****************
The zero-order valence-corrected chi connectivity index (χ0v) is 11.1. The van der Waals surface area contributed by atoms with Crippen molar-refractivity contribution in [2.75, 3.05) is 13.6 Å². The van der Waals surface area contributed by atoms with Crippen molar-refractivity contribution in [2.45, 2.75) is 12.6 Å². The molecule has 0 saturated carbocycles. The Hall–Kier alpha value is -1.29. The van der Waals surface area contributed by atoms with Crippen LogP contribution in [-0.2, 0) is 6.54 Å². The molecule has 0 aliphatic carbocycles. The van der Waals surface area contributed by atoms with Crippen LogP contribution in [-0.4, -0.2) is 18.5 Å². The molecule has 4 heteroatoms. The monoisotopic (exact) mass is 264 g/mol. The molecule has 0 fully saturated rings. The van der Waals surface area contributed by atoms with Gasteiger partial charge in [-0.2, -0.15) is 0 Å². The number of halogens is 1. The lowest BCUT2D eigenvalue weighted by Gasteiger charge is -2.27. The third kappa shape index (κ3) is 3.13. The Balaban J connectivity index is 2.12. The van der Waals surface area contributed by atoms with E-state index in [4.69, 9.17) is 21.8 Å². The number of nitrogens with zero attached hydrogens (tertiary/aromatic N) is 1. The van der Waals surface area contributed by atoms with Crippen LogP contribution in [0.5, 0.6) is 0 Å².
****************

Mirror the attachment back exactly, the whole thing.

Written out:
The zero-order valence-corrected chi connectivity index (χ0v) is 11.1. The van der Waals surface area contributed by atoms with Crippen molar-refractivity contribution in [2.75, 3.05) is 13.6 Å². The van der Waals surface area contributed by atoms with Crippen molar-refractivity contribution in [2.45, 2.75) is 12.6 Å². The molecule has 0 saturated carbocycles. The Hall–Kier alpha value is -1.29. The van der Waals surface area contributed by atoms with Crippen LogP contribution in [-0.2, 0) is 6.54 Å². The molecule has 0 aliphatic carbocycles. The van der Waals surface area contributed by atoms with Crippen LogP contribution in [-0.4, -0.2) is 18.5 Å². The molecule has 4 heteroatoms. The monoisotopic (exact) mass is 264 g/mol. The molecule has 0 fully saturated rings. The van der Waals surface area contributed by atoms with Gasteiger partial charge in [-0.2, -0.15) is 0 Å². The number of halogens is 1. The lowest BCUT2D eigenvalue weighted by Gasteiger charge is -2.27. The third kappa shape index (κ3) is 3.13. The Balaban J connectivity index is 2.12. The van der Waals surface area contributed by atoms with E-state index in [4.69, 9.17) is 21.8 Å². The number of nitrogens with zero attached hydrogens (tertiary/aromatic N) is 1. The van der Waals surface area contributed by atoms with Crippen LogP contribution in [0.5, 0.6) is 0 Å².